One afternoon forty years ago this week a ragged group of urban revolutionaries holed up in a Compton bungalow and went to battle with the LAPD. By nightfall, the house was a hollowed-out shell, gutted by fire and pockmarked by thousands of bullets. Inside were the remains of six members of the Symbionese Liberation Army – the SLA – which had kidnapped newspaper heiress Patricia Hearst some three months earlier.
The SLA was led by Donald DeFreeze, a Soledad Prison escapee who called himself General Field Marshal Cinque. There were fewer than a dozen members in the group; young radicals who patterned themselves after South American revolutionaries. The SLA’s manifesto was a mish-mosh of Maoist slogans, black liberation rhetoric and utopian goals along with a catchy slogan: “Death to the fascist insect that preys upon the life of the people.”
In addition to the kidnapping, the SLA committed two murders and several bank and retail store robberies, from Oakland to Los Angeles. The group taunted law enforcement with taped “communiques” that were sent to radio stations, including one in L.A. When the FBI raided the station looking for clues, the incident was broadcast live, a bizarre bit of real-life theater. The SLA made ransom demands on the Hearst Corporation, commanding it to feed the homeless, and the publisher complied by setting up a foundation which did. But Patty Hearst remained a captive, and in one message revealed that she had become a member of the group and had a new name: Tania. The SLA’s last hit was a botched robbery at a Hawthorne sporting goods store, in which Hearst acted as lookout and provided cover for her comrades by firing into the store.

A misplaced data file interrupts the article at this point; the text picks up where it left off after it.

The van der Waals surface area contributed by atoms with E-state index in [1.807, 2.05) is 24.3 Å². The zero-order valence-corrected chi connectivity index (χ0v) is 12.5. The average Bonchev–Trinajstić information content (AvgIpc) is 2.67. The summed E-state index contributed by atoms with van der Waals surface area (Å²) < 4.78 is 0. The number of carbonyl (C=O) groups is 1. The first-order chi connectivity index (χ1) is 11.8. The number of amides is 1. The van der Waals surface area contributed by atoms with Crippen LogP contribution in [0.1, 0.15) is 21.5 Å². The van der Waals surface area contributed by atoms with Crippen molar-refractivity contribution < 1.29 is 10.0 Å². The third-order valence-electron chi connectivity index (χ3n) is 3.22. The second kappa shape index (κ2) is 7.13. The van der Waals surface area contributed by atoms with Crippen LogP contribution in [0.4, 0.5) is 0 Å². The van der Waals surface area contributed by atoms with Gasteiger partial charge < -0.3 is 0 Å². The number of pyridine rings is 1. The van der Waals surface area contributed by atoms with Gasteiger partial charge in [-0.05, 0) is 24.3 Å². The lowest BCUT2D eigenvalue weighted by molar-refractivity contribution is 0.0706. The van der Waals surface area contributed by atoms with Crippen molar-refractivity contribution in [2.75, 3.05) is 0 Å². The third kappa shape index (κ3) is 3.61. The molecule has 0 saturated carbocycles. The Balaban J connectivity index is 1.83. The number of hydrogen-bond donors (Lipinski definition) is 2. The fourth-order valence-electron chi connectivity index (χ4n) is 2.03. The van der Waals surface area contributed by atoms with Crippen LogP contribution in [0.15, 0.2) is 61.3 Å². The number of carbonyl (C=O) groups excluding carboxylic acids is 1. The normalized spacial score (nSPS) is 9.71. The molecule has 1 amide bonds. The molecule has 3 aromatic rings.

It was that robbery that led police to the SLA’s South L.A. hideout, a house they had taken over at 1446 East 54th Street. Police, the FBI and other law enforcement personnel moved in on the property, and a teargas canister was fired into it. The suspects responded with gunfire, and soon the neighborhood became a war zone. A colleague who was there described a scene of panic, with cops firing into the house, nearby residents fleeing their homes and everyone running for cover. When my friend took refuge behind the open passenger door of his mobile unit, bullets shattered the window above his head. The whole firefight was broadcast live on TV. Check out the video to see some of the chaos .
Eventually the house caught fire and police let it burn. When the flames went out, investigators found six bodies. Everyone wondered if Patty Hearst was among the dead. Turns out she wasn’t. More than a year later, Hearst and another SLA member were arrested in San Francisco. In time all of the group’s survivors went to prison, including several fugitives who managed to evade capture for years. President Carter later commuted Hearst’s sentence and President Clinton pardoned her.
Another house now occupies the lot where the SLA hideout once stood. There’s nothing to indicate that this was the scene of a battle with “General Cinque’s” army.??